Artificial turf makers dismiss health worries over Hong Kong pitches
Companies say the pitches they laid, which Civic Party says contain restricted toxic chemicals, are safe for use and passed EU non-toxicity standards
Manufacturers of artificial grass pitches have dismissed health concerns after two government pitches were found to contain potential cancer-causing chemicals.
One firm said a neighbouring construction site might be to blame for problems.
This came as Civic Party lawmaker Tanya Chan called on the government to conduct further testing on health risks.
Concern centres on chemicals in the rubber granules – usually made from recycled tyres – which are used as filler material between plastic grass fibres in so-called third-generation pitches used by the Leisure and Cultural Services Department.
A laboratory test, commissioned by the party, showed there were six restricted toxic chemicals listed in European Union regulations in two samples from Happy Valley and Wong Chuk Hang recreation grounds.
The readings of polycyclic aromatic hydrocarbons (PAHs) – a group of chemicals released in burning and manufacturing processes – ranged from 1.1 milligrams per kilogram to 15mg/kg.
EU legislation regulating rubber components in consumer products states that “articles” ranging from sports equipment to household utensils containing more than 1mg/kg should not be sold to the public.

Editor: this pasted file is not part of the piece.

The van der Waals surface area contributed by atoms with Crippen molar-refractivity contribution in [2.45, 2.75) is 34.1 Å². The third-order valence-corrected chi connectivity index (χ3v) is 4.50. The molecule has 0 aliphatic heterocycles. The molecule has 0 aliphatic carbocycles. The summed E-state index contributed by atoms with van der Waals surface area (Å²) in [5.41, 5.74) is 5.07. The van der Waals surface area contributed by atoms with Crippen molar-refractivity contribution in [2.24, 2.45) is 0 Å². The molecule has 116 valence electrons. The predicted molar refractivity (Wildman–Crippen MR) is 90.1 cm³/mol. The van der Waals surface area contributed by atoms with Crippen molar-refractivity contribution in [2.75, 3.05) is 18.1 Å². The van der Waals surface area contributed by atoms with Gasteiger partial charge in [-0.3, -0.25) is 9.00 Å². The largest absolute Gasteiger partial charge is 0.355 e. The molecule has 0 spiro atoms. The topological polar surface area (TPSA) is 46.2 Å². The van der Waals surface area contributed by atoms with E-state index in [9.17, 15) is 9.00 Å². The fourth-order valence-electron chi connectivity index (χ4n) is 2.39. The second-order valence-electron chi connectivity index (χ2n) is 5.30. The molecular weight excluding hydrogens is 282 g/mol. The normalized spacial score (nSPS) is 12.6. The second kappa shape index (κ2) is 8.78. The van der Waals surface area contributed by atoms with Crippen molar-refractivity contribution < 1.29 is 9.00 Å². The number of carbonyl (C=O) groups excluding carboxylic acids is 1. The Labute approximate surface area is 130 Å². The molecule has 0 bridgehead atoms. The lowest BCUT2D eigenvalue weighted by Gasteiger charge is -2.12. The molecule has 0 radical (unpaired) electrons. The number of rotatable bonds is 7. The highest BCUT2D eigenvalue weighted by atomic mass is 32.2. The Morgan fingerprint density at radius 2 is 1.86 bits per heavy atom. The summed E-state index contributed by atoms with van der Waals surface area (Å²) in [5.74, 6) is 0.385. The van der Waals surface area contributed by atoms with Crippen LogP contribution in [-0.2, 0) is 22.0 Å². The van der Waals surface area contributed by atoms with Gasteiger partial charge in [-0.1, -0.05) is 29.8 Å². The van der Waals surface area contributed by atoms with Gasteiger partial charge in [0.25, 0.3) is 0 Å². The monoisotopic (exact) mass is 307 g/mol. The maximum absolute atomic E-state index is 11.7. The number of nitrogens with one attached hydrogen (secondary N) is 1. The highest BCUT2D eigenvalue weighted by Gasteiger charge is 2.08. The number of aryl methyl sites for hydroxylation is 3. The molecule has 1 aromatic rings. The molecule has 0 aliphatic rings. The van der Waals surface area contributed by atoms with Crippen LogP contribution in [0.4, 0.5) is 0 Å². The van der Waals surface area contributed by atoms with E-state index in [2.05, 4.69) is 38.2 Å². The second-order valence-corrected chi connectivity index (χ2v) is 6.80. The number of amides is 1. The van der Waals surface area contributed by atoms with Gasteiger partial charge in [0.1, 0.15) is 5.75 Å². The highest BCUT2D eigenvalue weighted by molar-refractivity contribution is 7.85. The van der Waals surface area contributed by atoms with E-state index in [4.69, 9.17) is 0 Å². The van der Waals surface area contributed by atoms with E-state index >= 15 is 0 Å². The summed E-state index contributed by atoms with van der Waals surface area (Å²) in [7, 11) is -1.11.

But the European Commission concluded in a meeting last March that rubber crumbs were defined as “mixtures” rather than “articles”, and fell within a different regulatory scope.
The levels of PAHs in the Civic Party’s test report did not exceed EU restricted levels on “mixtures”, which had a much higher threshold compared to the law that regulates “articles”.
Corporate Europe Observatory, a research group that analyses EU policy making, said the exemption for artificial turf in the EU law on “articles” was a result of lobbying by various rubber and tyre manufacturing companies in the Netherlands.
The Dutch government switched its stance to support the exemption for “pragmatic reasons” after initially supporting strict rules, the Observatory said.
The manufacturers of the tested Happy Valley and Wong Chuk Hang turf, Actionsports International (ASI) and Fieldturf Asia Pacific, told the Post their pitches were safe and had passed EU non-toxicity standards.
ASI managing director Simon Bach said they had no information on how the samples were collected or cleaned, adding that other variables were not controlled.
“Happy Valley [pitch No 2] is next to a massive construction site and is regularly covered in dust from next door. [It] may be a cleaning and watering issue,” Bach said in an email.
Vehicle emissions and cigarette smoke also contain PAHs.
There is no international consensus on the safety levels for artificial turf pitches and it has not been proven that toxic chemicals in rubber granules can cause cancer.
The US Environmental Protection Agency recently backtracked on a study that said the rubber crumbs warranted a “ low level of concern”, and relaunched an investigation into the issue.
The European Commission also asked for a preliminary evaluation on whether the recycled rubber in artificial sports grounds posed any health risks. The results are due to be released in February.
University of Hong Kong biochemist Dr Karen Mak Ka-wai said there was still an inherent health risk, even if concentrations fell within acceptable EU levels.
“The government has the responsibility ... to investigate the issue locally and ... [decide]whether it will adopt the EU standard or any other standards,” Mak said.